Flag-carrying airline, British Airways (BA), is to axe a flight between London and Varna in Bulgaria.
The route, which operates via the Hungarian capital, Budapest, has “proved unprofitable,” according to BA’s boss in the Balkans, Emil Delibashev, and the decision to cancel all future flights to Varna was “purely commercial.”
BA has been flying to Varna, the largest seaside resort on the Black Sea, for the past four years. However, the carrier’s commitment to the city has been slowly reduced, from four flights a week in 2006, to just two weekly trips in 2010.
Passengers who had been hoping to travel to the popular ‘sun and sea’ destination this winter will now have the option of catching a BA flight from Gatwick to Budapest, and then hopping on a Malév Hungarian Airlines flight to Varna.
News of the cancellation should not come as a surprise to anybody who has been keeping an eye on BA’s affairs over the past few months.
BA committed itself to a restructuring operation in October, increasing the number of flights to the Caribbean from Gatwick, and adding a new route from Heathrow to Haneda Airport in Tokyo. BA has also downsized its operations in Orlando, Florida.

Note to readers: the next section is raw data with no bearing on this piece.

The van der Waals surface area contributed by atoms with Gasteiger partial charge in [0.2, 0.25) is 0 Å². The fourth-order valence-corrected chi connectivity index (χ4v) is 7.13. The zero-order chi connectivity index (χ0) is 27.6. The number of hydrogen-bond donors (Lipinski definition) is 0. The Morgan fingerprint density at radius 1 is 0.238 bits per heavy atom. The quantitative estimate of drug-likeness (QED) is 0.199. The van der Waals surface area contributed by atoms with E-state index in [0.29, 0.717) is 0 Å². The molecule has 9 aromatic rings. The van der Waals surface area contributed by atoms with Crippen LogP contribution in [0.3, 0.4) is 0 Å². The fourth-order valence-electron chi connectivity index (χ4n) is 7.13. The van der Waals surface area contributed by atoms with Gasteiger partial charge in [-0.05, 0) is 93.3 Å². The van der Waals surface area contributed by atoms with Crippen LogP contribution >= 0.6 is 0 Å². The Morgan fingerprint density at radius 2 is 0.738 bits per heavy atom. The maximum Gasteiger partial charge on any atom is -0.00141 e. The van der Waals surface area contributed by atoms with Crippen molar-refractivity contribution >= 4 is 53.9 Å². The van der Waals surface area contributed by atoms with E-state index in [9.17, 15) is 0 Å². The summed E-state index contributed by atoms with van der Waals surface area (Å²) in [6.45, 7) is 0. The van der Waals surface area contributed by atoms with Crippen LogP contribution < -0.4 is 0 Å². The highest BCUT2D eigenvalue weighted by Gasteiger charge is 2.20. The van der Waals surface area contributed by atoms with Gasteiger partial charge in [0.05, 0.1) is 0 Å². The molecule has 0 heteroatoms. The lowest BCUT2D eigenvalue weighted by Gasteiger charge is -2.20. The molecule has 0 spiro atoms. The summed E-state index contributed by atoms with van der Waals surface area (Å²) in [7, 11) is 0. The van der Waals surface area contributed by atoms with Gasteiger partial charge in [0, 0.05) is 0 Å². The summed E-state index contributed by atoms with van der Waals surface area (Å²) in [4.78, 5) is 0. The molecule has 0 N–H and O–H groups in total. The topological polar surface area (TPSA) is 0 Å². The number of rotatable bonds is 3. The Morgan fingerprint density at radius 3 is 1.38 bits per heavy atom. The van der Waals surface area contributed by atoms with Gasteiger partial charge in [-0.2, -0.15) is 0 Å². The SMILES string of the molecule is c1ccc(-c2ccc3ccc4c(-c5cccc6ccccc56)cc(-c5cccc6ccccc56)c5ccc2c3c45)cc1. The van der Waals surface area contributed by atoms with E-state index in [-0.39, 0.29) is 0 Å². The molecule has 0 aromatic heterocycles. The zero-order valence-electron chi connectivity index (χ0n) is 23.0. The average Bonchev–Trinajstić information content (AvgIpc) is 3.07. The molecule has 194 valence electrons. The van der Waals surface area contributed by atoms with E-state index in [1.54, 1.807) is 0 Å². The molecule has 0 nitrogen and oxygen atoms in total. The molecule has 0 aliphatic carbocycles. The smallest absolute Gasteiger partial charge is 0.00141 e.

The airline’s monumental battle with cabin crew union, Unite, is likely the impetus for BA’s enthusiastic reshuffling, as months of industrial action will have blown a hole in the carrier’s piggy bank, forcing bosses to pinch pennies wherever possible.
Expanding into new markets, whilst simultaneously cutting back on unpopular destinations, should help the premium airline shore up its finances over the difficult winter season.
Although, there are warnings that profits can, of course, suffer due to heavy snow and fog plays havoc with the aviation industry, as it did in winter 2009/10.
Flights between all London airports and the cities of Izmir and Antalya in Turkey have also been cancelled by BA.